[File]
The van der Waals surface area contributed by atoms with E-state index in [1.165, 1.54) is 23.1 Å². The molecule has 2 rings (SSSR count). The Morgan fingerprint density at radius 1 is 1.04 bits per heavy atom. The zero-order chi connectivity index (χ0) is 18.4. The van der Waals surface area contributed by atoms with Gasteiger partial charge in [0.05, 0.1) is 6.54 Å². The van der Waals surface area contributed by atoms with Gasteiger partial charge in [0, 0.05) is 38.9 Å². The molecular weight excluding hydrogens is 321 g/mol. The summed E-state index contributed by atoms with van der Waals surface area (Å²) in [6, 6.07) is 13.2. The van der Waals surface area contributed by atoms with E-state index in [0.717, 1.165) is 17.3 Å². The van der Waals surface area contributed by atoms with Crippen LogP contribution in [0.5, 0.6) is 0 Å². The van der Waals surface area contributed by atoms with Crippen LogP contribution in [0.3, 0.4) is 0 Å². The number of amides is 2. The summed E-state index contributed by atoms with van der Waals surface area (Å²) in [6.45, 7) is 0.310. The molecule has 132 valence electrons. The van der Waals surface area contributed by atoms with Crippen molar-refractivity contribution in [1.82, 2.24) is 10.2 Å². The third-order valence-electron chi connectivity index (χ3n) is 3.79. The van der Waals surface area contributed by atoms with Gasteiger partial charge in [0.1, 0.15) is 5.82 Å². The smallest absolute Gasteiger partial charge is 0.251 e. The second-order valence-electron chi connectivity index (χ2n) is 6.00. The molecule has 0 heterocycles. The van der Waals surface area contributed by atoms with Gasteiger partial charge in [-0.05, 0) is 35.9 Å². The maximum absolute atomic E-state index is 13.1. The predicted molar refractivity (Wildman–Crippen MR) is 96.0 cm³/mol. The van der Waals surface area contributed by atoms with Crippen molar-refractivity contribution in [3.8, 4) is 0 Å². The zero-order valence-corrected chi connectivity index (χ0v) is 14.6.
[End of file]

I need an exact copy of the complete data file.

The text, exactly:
The van der Waals surface area contributed by atoms with E-state index in [1.165, 1.54) is 23.1 Å². The molecule has 2 rings (SSSR count). The Morgan fingerprint density at radius 1 is 1.04 bits per heavy atom. The zero-order chi connectivity index (χ0) is 18.4. The van der Waals surface area contributed by atoms with Gasteiger partial charge in [0.05, 0.1) is 6.54 Å². The van der Waals surface area contributed by atoms with Gasteiger partial charge in [0, 0.05) is 38.9 Å². The molecular weight excluding hydrogens is 321 g/mol. The summed E-state index contributed by atoms with van der Waals surface area (Å²) in [6, 6.07) is 13.2. The van der Waals surface area contributed by atoms with E-state index in [0.717, 1.165) is 17.3 Å². The van der Waals surface area contributed by atoms with Crippen LogP contribution in [0.5, 0.6) is 0 Å². The van der Waals surface area contributed by atoms with Crippen LogP contribution in [0.3, 0.4) is 0 Å². The number of amides is 2. The summed E-state index contributed by atoms with van der Waals surface area (Å²) in [6.45, 7) is 0.310. The molecule has 132 valence electrons. The van der Waals surface area contributed by atoms with Crippen molar-refractivity contribution in [1.82, 2.24) is 10.2 Å². The third-order valence-electron chi connectivity index (χ3n) is 3.79. The van der Waals surface area contributed by atoms with Gasteiger partial charge in [0.1, 0.15) is 5.82 Å². The smallest absolute Gasteiger partial charge is 0.251 e. The second-order valence-electron chi connectivity index (χ2n) is 6.00. The molecule has 0 heterocycles. The van der Waals surface area contributed by atoms with Gasteiger partial charge in [-0.05, 0) is 35.9 Å². The maximum absolute atomic E-state index is 13.1. The predicted molar refractivity (Wildman–Crippen MR) is 96.0 cm³/mol. The van der Waals surface area contributed by atoms with Crippen molar-refractivity contribution in [3.8, 4) is 0 Å². The zero-order valence-corrected chi connectivity index (χ0v) is 14.6.